A host of telecom and cable companies today announced a new plan to reform the Universal Service Fund and extend broadband further into rural America. I’ve spent years only partially understanding how USF works. Or how it doesn’t work, as seems the case. I think even in the old days, when it may have made some kind of sense, USF probably retarded investment and new technology in the areas it aimed to support. Unsubsidized potential entrants sporting new technologies couldn’t hope to compete with heavily subsidized incumbents. Even incumbents effectively couldn’t deploy newer, more efficient unsubsidized technologies. The result was probably some extension of phone service in the early days but lots of stagnation for decades after that. In today’s communications market, however, where many companies and many technologies supply many wholesale, commercial, and consumer services — and where broadband, Internet cloud, and wireless complement, compete, and overlap — USF has really broken down. Reform is long overdue, and this consensus industry plan should finally help move USF into the Internet age.
The new proposal — called America’s Broadband Connectivity Plan — also reforms the antiquated and broken Inter Carrier Compensation system, which sets the terms for traffic exchange among communications companies. In a broadband-mobile-Internet world, ICC, like USF, no longer works and is often exploited with arbitrage schemes that add no value but shuffle money via clever manipulation of the rules.
For too long wrangling and indecision between industry and government — and among industry players themselves — has delayed action. We now have a good consensus leap on the road to modernization.
I’m no in-the-weeds budget expert — not even close — but it seemed to me that among all the important debates over deficits, entitlements, and debt ceilings, the biggest factor of all is being mostly ignored. That factor is the compound rate of economic growth, and I made the case for “The Growth Imperative” at a Tuesday meeting of the National Chamber Foundation Fellows. Here’s my column at Forbes. See the slides below:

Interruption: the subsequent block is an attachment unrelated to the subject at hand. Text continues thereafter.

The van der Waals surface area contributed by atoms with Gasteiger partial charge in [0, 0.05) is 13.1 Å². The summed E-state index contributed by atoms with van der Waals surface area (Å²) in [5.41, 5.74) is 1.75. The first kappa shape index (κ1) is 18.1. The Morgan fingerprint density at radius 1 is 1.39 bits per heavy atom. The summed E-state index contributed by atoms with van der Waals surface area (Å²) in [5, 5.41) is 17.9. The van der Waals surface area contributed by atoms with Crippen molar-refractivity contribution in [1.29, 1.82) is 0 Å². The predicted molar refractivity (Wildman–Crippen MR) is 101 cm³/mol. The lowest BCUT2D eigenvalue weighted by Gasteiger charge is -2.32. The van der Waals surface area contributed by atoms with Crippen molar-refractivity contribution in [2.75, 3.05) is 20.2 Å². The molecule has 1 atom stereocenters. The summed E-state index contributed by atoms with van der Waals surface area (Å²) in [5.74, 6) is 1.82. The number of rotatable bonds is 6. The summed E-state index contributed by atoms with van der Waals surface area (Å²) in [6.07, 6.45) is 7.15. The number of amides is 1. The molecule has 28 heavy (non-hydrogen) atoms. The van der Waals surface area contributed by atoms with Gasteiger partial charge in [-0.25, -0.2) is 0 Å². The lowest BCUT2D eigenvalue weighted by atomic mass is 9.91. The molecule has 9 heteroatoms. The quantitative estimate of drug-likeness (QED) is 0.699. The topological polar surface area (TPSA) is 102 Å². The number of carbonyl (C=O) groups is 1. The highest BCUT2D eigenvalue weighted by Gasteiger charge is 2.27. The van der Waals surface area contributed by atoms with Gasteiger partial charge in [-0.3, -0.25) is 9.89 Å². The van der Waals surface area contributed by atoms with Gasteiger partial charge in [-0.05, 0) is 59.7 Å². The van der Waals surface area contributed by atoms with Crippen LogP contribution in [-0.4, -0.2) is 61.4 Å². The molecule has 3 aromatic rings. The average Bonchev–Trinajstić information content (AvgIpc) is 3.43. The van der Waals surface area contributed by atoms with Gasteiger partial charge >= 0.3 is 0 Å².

“Over the 10-year budget window, the president plans for Washington to extract $39 trillion in taxes and spend $46 trillion. The debt limit, currently $14.3 trillion, would have to grow to over $26 trillion.
“Making matters worse, these horrendous spending, taxing and debt numbers would be even grimmer if not for the budget’s rosy assumptions. The budget assumes that real growth will climb from an already wishful 4% in 2012 to 4.5% in 2013 and 4.2% in 2014 — despite plans for sweeping tax increases. The assumed GDP growth is well over any growth rate achieved in the Bush expansion. The budget also reflects the unrealistic assumption that the Federal Reserve will be able to keep interest rates very low and generate $476 billion in profits through highly leveraged financial speculation.”
— David Malpass, The Wall Street Journal, February 16, 2011
Tyler Cowen talks to Matt Yglesias about The Great Stagnation . . . . Here was my book review – “Tyler Cowen’s Techno Slump.”
If it’s true, as Nick Schulz notes, that FCC Commissioner Copps and others really think Chairman Genachowski’s proposal today “is the beginning . . . not the end,” then all bets are off. The whole point is to relieve the overhanging regulatory threat so we can all move forward. More — much more, I suspect — to come . . . .
Adam Thierer nicely dissects a bunch of really sloppy arguments by Tim Wu, author of a new book on information industries called The Master Switch. (Scroll down to the comments section.)
Libertarians do NOT believe everything will be all sunshine and roses in a truly free marketplace. There will indeed be short term spells of what many of us would regard as excessive market power. The difference between us comes down to the amount of faith we would place in government actors versus market forces / evolution to better solve that problem. Libertarians would obviously have a lot more patience with markets and technological change, and would be willing to wait and see how things work out. We believe, as I have noted in my previous responses, that it’s often during what critics regard as a market’s darkest hour that innovation is producing some of the most exciting technologies with the greatest potential to disrupt the incumbents whose “master switch” you fear. Again, we are simply more bullish on what I have called experimental, evolutionary dynamism. Innovators and entrepreneurs don’t sit still; they respond to incentives, and for them, short-term spells of “market power” are golden opportunities. Ultimately, that organic, bottom-up approach to addressing “market power” or “market failure” simply makes a lot more sense to us – especially because it lacks the coercive element that your approach would bring to bear preemptively to solve such problems.